Albro v. Onondaga County, NY, 681 F. Supp. 991 (N.D.N.Y 1988)

U.S. District Court for the Northern District of New York - 681 F. Supp. 991 (N.D.N.Y 1988)
April 5, 1988

681 F. Supp. 991 (1988)

Ronald ALBRO, Michael Carpenter, Neil Epstein and Harold Warner, Individually and on Behalf of All Persons Similarly Situated, Plaintiffs,
The COUNTY OF ONONDAGA, NEW YORK, Sheriff of Onondaga County, Mario M. Cuomo, Governor of the State of New York, and Thomas A. Coughlin, III, Commissioner of the Department of Correctional Services, State of New York, Defendants.

No. 85-CV-1425.

United States District Court, N.D. New York.

January 14, 1988.

Order April 5, 1988.

*992 Public Interest Law Firm, Syracuse University Law Clinic, Syracuse, N.Y., for plaintiffs, Kirk Hazen, of counsel.

Robert J. Rossi, Co. Atty., Syracuse, N.Y., for defendants County of Onondaga and Sheriff of Onondaga County, Diane E. Tucker, of counsel.

Robert Abrams, Atty. Gen., State of N.Y., Albany, N.Y., for Governor Cuomo and Commissioner Coughlin, Lawrence Zimmerman, Asst. Atty. Gen., of counsel.


MUNSON, Chief Judge.

Once again, the persistent overcrowding and other unsafe conditions at the Onondaga County Public Safety Building draw the attention of this court. Over the course of the past 27 months, this court has issued a succession of increasingly detailed orders designed to temporarily and partially correct some of these conditions at the Public Safety Building. These orders were also designed to show, through a recitation of the facts and the law, what needed to be done and why. It was the hope of this court that those responsible for the Public Safety Building would discern from these orders and the proof in the hearings upon which the orders were based the problems involved and the need for their prompt resolution. The court has been informed that the county defendants, who have primary responsibility for the Public Safety Building, have recently evidenced efforts to responsibly confront the issues which necessitated plaintiffs' commencement and continued prosecution of this action.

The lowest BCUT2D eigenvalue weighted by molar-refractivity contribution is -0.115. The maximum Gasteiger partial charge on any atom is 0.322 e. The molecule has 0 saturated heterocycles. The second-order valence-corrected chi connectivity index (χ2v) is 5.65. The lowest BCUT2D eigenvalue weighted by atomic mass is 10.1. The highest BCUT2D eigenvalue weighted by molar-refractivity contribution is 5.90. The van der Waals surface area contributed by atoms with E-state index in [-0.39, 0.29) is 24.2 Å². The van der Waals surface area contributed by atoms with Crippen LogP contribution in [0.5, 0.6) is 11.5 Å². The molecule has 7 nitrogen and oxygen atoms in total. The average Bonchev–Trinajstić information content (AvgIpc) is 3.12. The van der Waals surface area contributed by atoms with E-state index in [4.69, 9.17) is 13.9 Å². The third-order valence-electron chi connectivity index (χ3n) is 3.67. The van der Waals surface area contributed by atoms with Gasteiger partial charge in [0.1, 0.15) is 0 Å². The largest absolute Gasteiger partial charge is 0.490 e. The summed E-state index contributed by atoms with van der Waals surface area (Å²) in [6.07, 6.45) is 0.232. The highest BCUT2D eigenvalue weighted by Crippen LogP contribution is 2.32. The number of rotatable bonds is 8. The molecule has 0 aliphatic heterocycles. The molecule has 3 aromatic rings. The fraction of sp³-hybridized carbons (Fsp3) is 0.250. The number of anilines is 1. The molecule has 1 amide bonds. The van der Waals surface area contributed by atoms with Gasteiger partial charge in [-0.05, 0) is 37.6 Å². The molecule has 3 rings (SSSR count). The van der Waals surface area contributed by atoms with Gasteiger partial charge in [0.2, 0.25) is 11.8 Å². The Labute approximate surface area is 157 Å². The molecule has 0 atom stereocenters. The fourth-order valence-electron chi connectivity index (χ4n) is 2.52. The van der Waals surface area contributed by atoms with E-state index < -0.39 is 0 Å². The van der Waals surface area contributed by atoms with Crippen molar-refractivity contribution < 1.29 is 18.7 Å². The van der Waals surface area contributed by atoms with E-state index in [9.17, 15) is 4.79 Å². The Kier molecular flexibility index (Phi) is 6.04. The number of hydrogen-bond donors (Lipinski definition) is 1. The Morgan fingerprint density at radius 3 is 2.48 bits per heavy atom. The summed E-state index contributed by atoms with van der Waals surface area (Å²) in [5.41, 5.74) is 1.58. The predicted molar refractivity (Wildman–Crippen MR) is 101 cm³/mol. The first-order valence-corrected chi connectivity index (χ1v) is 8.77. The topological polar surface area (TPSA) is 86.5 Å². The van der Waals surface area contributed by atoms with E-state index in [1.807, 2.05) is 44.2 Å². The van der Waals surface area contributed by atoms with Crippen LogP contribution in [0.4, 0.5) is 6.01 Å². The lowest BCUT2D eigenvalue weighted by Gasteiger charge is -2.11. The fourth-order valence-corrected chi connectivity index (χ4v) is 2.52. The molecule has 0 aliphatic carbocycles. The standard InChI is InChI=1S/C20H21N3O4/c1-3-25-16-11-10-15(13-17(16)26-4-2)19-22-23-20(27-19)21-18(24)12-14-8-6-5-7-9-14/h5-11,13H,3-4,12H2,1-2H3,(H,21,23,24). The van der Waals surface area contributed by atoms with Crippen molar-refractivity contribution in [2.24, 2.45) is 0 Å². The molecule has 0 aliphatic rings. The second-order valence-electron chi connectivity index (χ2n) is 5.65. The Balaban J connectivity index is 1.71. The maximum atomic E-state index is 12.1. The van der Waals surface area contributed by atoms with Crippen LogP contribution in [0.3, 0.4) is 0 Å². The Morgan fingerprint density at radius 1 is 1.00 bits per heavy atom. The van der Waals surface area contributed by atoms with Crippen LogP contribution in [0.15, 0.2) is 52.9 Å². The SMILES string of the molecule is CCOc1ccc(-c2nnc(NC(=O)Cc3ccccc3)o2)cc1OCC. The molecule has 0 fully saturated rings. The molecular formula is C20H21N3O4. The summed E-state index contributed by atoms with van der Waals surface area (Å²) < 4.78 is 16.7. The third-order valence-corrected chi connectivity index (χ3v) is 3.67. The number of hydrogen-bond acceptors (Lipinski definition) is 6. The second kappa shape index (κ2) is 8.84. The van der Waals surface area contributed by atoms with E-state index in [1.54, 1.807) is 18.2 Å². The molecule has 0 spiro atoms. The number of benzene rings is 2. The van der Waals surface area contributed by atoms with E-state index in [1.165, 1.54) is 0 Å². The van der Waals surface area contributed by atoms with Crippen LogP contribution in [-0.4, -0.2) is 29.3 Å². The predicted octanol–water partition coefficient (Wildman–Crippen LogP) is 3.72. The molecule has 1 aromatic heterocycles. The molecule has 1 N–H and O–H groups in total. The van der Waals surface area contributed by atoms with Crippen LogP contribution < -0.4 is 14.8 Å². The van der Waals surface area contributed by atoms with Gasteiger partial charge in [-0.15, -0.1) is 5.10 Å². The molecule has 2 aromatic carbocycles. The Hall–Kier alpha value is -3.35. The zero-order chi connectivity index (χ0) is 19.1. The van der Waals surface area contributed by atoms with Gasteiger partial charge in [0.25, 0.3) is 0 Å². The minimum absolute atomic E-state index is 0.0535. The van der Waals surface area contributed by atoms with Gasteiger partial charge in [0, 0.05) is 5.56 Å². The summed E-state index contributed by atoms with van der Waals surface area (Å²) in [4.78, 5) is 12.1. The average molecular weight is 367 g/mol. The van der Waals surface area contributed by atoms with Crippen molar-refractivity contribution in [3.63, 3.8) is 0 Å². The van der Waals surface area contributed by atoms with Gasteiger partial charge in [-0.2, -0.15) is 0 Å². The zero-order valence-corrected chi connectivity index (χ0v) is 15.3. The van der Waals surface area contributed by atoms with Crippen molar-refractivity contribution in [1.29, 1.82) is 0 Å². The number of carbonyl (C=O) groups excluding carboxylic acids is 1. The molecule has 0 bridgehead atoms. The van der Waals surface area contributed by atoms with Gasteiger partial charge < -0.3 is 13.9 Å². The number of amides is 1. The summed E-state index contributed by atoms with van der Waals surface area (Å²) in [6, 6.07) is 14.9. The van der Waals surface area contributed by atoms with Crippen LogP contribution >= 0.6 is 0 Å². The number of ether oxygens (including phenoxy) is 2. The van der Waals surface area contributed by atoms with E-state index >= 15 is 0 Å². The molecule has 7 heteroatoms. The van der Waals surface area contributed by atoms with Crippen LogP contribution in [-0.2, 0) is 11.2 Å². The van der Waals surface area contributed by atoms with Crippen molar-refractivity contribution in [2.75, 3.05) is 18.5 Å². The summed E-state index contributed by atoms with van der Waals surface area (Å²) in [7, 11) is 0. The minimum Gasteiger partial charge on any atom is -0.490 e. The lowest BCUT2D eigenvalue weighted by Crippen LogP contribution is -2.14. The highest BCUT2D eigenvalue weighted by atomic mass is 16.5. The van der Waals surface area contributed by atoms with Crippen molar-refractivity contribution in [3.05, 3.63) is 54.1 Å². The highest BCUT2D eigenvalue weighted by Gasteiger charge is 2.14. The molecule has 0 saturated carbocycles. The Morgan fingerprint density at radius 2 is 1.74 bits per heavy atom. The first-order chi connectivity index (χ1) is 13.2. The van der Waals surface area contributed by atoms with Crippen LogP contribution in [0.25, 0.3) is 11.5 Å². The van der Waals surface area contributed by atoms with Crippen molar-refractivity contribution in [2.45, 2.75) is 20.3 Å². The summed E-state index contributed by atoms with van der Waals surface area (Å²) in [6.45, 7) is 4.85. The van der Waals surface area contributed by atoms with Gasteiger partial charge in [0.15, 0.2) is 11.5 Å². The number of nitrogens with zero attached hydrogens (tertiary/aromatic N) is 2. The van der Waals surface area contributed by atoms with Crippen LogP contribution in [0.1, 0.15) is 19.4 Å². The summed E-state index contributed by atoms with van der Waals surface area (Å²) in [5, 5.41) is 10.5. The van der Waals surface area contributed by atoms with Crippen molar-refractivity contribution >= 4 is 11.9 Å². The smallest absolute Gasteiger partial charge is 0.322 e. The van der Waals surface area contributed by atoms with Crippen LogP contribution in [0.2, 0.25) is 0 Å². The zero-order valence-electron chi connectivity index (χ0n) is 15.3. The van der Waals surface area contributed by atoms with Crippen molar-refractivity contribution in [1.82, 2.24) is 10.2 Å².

Despite these efforts, more needs to be done. The court is well aware that the expenditure of tax dollars on prisons is unpopular with the public and an anathema to politicians. Nonetheless, the time for delay is over, difficult choices must now be made.